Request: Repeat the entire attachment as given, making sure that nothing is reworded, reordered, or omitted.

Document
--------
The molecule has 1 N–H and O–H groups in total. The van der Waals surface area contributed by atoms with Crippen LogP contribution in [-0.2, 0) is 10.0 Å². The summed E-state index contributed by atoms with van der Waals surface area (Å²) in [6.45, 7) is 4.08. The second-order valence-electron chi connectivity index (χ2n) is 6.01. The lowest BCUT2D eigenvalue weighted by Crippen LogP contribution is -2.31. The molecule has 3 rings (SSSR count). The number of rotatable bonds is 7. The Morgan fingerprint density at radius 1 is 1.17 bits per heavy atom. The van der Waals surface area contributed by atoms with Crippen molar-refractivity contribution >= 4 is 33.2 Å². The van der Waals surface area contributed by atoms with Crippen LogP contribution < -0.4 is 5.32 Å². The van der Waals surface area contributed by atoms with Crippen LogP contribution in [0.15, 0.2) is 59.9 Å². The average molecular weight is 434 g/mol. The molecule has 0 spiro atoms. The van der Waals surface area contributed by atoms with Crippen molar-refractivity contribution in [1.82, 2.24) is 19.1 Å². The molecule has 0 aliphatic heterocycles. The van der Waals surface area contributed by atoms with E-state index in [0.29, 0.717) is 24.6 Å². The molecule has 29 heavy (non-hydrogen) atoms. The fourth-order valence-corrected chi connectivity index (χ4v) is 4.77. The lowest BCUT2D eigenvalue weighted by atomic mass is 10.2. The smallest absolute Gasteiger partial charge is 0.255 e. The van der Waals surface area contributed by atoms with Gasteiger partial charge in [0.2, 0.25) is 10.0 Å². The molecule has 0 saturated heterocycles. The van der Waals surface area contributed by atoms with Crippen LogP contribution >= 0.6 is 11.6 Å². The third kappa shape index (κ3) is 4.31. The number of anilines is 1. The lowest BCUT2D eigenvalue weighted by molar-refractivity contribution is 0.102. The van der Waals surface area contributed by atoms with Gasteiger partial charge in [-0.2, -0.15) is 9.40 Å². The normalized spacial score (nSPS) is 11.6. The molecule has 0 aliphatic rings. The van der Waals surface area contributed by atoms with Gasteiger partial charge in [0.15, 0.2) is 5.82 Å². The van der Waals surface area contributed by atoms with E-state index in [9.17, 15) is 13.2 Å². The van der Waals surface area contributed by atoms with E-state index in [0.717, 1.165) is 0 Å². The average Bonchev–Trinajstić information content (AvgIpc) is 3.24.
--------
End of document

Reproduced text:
The molecule has 1 N–H and O–H groups in total. The van der Waals surface area contributed by atoms with Crippen LogP contribution in [-0.2, 0) is 10.0 Å². The summed E-state index contributed by atoms with van der Waals surface area (Å²) in [6.45, 7) is 4.08. The second-order valence-electron chi connectivity index (χ2n) is 6.01. The lowest BCUT2D eigenvalue weighted by Crippen LogP contribution is -2.31. The molecule has 3 rings (SSSR count). The number of rotatable bonds is 7. The Morgan fingerprint density at radius 1 is 1.17 bits per heavy atom. The van der Waals surface area contributed by atoms with Crippen molar-refractivity contribution >= 4 is 33.2 Å². The van der Waals surface area contributed by atoms with Crippen LogP contribution < -0.4 is 5.32 Å². The van der Waals surface area contributed by atoms with Crippen LogP contribution in [0.15, 0.2) is 59.9 Å². The average molecular weight is 434 g/mol. The molecule has 0 spiro atoms. The van der Waals surface area contributed by atoms with Crippen molar-refractivity contribution in [1.82, 2.24) is 19.1 Å². The molecule has 0 aliphatic heterocycles. The van der Waals surface area contributed by atoms with E-state index in [0.29, 0.717) is 24.6 Å². The molecule has 29 heavy (non-hydrogen) atoms. The fourth-order valence-corrected chi connectivity index (χ4v) is 4.77. The lowest BCUT2D eigenvalue weighted by atomic mass is 10.2. The smallest absolute Gasteiger partial charge is 0.255 e. The van der Waals surface area contributed by atoms with Gasteiger partial charge in [0.2, 0.25) is 10.0 Å². The molecule has 0 saturated heterocycles. The van der Waals surface area contributed by atoms with Crippen LogP contribution >= 0.6 is 11.6 Å². The third kappa shape index (κ3) is 4.31. The number of anilines is 1. The lowest BCUT2D eigenvalue weighted by molar-refractivity contribution is 0.102. The van der Waals surface area contributed by atoms with Gasteiger partial charge in [-0.2, -0.15) is 9.40 Å². The normalized spacial score (nSPS) is 11.6. The molecule has 0 aliphatic rings. The van der Waals surface area contributed by atoms with Gasteiger partial charge in [0.15, 0.2) is 5.82 Å². The van der Waals surface area contributed by atoms with E-state index in [9.17, 15) is 13.2 Å². The van der Waals surface area contributed by atoms with E-state index in [0.717, 1.165) is 0 Å². The average Bonchev–Trinajstić information content (AvgIpc) is 3.24.